Disclaimer: I did receive some items for free in exchange for my honest review. All opinions are my own.
BROOMFIELD, CO – Gardeners are generally a calm, even contemplative, group of people.
Their passions are ignited by a sweetly scented flower or a great-tasting tomato variety.
But one recent issue has turned their passion into vitriol and turned the calm of the garden into a brewing storm of controversy.
That issue is GMOs – or, more precisely, genetically engineered (GE) seeds.
What Are GMO’s?
The term GMO, or genetically modified organism, is a broad term that includes GE seed, the ones causing all the controversy.
They have their DNA manipulated in a laboratory, in ways that nature could not likely reproduce, and are often a mix of two incompatible species that couldn’t breed naturally.
The effects and consequences of these genetic changes are not fully understood. Judy Seaborn, co-founder of Botanical Interests seeds stated, “We have always believed that informed and educated people make decisions they feel good about and with GMOs the jury is still out, so we steer clear of them.”
Judy Seaborn and Curtis Jones built Botanical Interests on foundations vital for any business: customer service, ethical business practices, and great products.
And, because Seaborn and Jones have spent their lives in the green industry, from university to garden center and from shopper to salesperson, they know that people appreciate having all the information they need to make good choices.
Why Botanical Interests Commits To Being GMO-Free
It was this belief that led them to create the most informative seed packet in the industry and to continuously provide a selection of the best home gardening varieties available.
It also led them away from GMOs.
“The GMO issue is highly charged and the available information seems incomplete, confusing, or misleading. It’s hard for people to fully understand everything involved,” said co-founder Curtis Jones.
“We want our customers to have all the information they need to make the best choices for their gardens, their families, and the environment,” said Judy Seaborn.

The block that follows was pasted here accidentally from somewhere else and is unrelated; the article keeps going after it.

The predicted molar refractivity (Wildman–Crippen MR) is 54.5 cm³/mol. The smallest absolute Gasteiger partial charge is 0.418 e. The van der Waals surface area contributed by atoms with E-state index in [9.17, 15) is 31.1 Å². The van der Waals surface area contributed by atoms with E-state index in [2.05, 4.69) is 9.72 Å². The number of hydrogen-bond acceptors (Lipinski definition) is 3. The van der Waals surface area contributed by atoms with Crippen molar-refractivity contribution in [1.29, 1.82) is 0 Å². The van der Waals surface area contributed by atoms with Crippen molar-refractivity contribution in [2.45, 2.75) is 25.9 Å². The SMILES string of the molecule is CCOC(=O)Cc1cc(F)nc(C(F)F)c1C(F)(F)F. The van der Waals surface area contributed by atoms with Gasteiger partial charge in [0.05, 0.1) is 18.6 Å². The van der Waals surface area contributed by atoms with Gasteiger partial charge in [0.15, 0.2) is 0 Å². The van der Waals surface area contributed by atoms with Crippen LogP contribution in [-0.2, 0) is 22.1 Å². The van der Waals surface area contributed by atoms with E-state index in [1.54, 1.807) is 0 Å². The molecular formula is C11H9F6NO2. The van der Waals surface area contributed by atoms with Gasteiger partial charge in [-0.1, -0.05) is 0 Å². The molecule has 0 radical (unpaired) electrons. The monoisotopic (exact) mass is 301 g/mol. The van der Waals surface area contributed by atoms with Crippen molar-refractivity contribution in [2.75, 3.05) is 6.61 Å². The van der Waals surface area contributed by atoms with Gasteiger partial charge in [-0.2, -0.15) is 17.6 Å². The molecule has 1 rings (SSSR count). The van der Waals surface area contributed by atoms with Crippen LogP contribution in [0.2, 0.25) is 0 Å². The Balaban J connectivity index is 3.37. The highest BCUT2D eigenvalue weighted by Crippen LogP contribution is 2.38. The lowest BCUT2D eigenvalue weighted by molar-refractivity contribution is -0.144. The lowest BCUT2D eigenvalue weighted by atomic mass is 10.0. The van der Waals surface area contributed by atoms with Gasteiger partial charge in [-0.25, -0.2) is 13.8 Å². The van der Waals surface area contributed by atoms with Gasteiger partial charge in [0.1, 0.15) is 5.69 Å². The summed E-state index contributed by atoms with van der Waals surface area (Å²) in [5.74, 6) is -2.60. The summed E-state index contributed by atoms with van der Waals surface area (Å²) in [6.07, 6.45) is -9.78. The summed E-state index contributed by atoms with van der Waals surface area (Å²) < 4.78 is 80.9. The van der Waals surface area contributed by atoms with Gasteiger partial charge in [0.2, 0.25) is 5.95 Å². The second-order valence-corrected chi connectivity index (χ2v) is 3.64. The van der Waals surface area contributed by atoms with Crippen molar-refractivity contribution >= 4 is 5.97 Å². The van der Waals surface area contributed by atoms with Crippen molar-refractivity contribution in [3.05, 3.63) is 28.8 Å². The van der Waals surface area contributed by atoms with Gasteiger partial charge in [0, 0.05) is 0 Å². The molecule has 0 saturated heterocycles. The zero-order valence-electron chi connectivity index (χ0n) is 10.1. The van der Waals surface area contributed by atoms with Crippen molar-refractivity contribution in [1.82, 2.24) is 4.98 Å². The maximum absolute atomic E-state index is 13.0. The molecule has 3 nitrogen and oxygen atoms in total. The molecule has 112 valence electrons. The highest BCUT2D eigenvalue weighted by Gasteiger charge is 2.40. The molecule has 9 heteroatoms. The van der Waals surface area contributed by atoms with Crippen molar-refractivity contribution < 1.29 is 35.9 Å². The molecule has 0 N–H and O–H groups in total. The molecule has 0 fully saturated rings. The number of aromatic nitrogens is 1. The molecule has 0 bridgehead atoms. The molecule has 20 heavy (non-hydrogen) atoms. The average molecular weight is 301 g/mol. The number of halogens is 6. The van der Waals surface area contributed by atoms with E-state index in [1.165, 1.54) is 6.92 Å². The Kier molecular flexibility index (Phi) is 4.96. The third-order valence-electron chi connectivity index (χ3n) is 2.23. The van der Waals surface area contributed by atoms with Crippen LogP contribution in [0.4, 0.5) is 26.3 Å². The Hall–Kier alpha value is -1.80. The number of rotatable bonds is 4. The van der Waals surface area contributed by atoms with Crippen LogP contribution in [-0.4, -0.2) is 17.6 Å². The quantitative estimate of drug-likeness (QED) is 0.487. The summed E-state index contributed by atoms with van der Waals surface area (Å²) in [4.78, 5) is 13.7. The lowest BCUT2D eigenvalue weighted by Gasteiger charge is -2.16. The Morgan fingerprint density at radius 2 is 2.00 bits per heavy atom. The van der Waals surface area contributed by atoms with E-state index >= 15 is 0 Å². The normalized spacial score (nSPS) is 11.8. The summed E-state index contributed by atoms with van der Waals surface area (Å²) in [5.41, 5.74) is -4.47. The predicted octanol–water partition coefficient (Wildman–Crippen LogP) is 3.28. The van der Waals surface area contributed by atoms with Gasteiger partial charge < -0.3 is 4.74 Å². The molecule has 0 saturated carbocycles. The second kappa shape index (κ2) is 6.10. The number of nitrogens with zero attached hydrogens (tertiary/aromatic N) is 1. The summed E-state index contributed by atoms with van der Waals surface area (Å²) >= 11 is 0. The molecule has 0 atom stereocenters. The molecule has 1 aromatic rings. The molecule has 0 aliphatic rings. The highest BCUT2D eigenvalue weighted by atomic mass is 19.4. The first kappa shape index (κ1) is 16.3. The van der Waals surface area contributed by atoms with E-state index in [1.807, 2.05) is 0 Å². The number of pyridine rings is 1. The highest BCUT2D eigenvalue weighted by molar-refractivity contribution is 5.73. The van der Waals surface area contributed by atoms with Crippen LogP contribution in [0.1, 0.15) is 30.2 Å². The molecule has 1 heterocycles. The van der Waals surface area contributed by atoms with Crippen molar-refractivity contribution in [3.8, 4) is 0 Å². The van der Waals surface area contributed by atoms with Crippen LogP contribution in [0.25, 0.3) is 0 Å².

Providing seeds that have unknown or unintended consequences contradicts the core principles of Botanical Interests.
These same principles guided them to join the Safe Seed Program and sign the Safe Seed Pledge from the Council for Responsible Genetics, which states, in part, “We pledge that we do not knowingly buy or sell genetically engineered seeds or plants.”
Jones and Seaborn take the pledge one step further and state that they do whatever it takes to be sure they don’t ever buy or sell genetically engineered seeds.
According to Seaborn and Jones, “The choice to steer clear of GMOs was more than a business decision, it was a personal one. We are a company of gardeners. We all try to do what is sustainable, natural, and environmentally responsible. GMOs don’t fit with the way we want to live and our customers have told us they agree. So, we are committed to being GMO free.”
The Calendar In The Box From Botanical Interests
I have to tell you first, I did receive this item for free in exchange for my honest review, and of course, all opinions are my own.
This is a lovely box from Botanical Interests.
Now I am an affiliate, so I have their ads on my.
I do get paid if people click on their ads and purchase items.
However, I love botanical interests because they are committed to being GMO-free.
So that is really, really important to me and that is why I support them.
That is why I chose to be a part of their affiliate program.
That is why I am so excited to share with you this box of seeds that I received.
Inside the box is a 2022 desktop calendar and several packets of seed.
Not only is this calendar really cute and desk sized, if you flip it upside down, you have information on some of the different seeds.
Plus there is a place for garden notes so you can keep track of what you are growing and what your thoughts are.
The photos of the plants in the calendar are truly gorgeous and if you watch the accompanying video, you can see the calendar for yourself.
Botanical Interests Seed Packets
The thing I’m most excited about is the seeds.
The first packet of seeds says thank you and is a packet of Mesclun Lettuce.